Standing Seam Metal Roof Systems: Ideal for New Construction and Renovation
- By Jim Ladesich
- June 1st, 2002
Tuskegee University in Alabama originated in 1881 as a school where basic skills were taught in a one-room shanty. It has evolved into an academically prestigious university with 2,500 undergraduate and graduate degree students, a 5,500-acre campus and more than 70 buildings.
Under the administration of President Benjamin F. Payton, more than $90 million has been invested in the physical plant. Renovations have sought to preserve the more notable facilities while upgrading their structural integrity, functionality and the consistency in their architectural continuity, explains Clifford Wesson, Tuskegee’s construction manager for a recent renovation.
Willcox C, a campus landmark at Tuskegee University, gained renewed life and a new mission following a $2-million reconstruction project. The building is part of a five-building complex where students of a bygone era learned construction trades and other vocational skills. The legacy seems appropriate for a building that now serves as the School of Architecture. Those training for the profession can see firsthand how the 70-year-old building was stripped to its brick shell and steel trusses before conversion to modern standards by the design/build team of A.G. Dre-Co, Inc., Tuskegee, and Stansell & Associates, officed in Montgomery, Ala.
The 14,300-sq.-ft. building is one of two structures that were originally scheduled for extensive rehab projects until a budget shortfall deferred improvements to the second building. The scope of work underwent even further change when administrators scrapped plans to add a second floor within Willcox C because the structure’s 17-ft. clearance between existing concrete slab and steel roof trusses would not accept the modification. Instead, the structure was completely gutted before receiving new interiors; new mechanical, electrical, plumbing and life-safety systems; a window replacement; exterior masonry restoration; and a Colonial Red standing seam metal roof system with a 7:12-in. pitch.
The 16-in., solid brick walls were repaired where necessary and fully repointed during the building’s exterior facelift. This coincided with replacing the existing windows with aluminum, 1/2-in. insulating units. Formidable, eight-ft.-deep steel trusses, ductwork and decking were left exposed in the three architectural studios created within the short legs of the H-shaped footprint.
In recent years, Tuskegee administrators have adopted Colonial Red as an architectural standard for the increasing use of standing seam metal roof systems (SSMRs) on campus facilities. Specifications for the Willcox C roof also required a UL Class 90 Wind Uplift rating and 70-percent Kynar base for factory-applied color coating.
RCI Contractors & Engineers, Inc., based in Tuscaloosa, Ala., was awarded the subcontract for the reroofing portion of the project. Butler Manufacturing supplied both the slope build up/roof support system and the 24-gauge VSR architectural standing seam metal roof system. The building was altered to a hip-roof profile that cantilevers four ft. over the building’s brick. A two-ft.-high soffit, clad with the same red metal panels, and a color-coated custom gutter were also fabricated from Butler material. The complete assembly imposed a roof load of only four lbs. psf on the structure, well within the range of what the building would accept. Because VSR was developed to serve both as an architectural and structural standing seam metal roof system, it was applied over five-ft. purlin spacings without an underlying solid substrate.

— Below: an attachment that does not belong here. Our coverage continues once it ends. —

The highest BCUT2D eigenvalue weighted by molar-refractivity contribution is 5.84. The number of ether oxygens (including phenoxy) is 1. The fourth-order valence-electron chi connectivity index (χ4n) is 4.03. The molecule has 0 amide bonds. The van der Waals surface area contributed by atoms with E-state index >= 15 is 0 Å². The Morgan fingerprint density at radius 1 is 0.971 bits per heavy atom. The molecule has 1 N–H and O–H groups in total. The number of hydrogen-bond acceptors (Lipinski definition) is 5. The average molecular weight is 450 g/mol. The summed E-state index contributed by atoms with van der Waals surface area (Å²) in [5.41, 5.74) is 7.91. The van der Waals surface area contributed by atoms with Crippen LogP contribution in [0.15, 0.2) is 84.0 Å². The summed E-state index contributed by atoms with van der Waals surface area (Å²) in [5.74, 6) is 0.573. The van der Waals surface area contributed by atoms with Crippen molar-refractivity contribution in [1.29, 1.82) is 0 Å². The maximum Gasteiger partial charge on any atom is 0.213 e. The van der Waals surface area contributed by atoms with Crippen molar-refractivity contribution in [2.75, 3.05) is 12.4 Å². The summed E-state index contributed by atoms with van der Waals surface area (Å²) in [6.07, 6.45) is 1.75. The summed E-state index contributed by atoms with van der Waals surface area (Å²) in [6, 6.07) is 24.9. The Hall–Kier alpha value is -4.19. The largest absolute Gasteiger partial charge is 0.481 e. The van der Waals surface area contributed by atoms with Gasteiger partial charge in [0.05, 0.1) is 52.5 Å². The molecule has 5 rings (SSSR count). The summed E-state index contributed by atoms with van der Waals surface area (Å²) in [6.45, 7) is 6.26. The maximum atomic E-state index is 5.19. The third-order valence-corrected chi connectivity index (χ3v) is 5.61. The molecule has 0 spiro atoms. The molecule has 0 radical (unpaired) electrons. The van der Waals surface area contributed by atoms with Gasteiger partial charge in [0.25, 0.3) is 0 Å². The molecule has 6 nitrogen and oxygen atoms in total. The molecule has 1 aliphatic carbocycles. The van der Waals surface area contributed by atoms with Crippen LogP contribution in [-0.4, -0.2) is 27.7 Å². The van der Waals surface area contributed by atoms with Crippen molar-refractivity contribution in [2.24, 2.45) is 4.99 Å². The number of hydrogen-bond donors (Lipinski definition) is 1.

The installation began by using three-in. wood screws at 30-in. spacings to attach four-in. purlins at five-ft. spacings across one-in. plywood decking. The fastener spacings changed to two-ft. and one-ft. at the corners and two-ft., six-in. at the eaves. The intervals were established by pull-out tests conducted by RCI, coupled with Butler wind uplift data.
The purlin base members then accepted the five-ft. by five-ft. slope build up and support grid. It reached 16 ft. in height at the main ridgeline once in place. Because Butler Z purlins can only create a 6:12-in. maximum slope, a creative solution was needed to gain the one-in. shortfall in the pitch sought for the roof. RCI achieved the added inch of slope by running 90-degree Z purlins perpendicular to the eaves and spanning them with 15-ft.-long, 1 1/2-in. members. A four-mil polyethylene vapor retarder was then added below the VSR panels that were joined into standing seams using a portable electric seamer. The finished roof has a 20-year weathertight warranty backed by Butler.
The reconstructed building subdivides into 12 offices, conference area, a model shop, storage area and offices for student chapters of the American Institute of Architects and a general contracting association.
Jim Ladesich is a Shawnee, Kan.-based freelance writer with experience in higher education issues.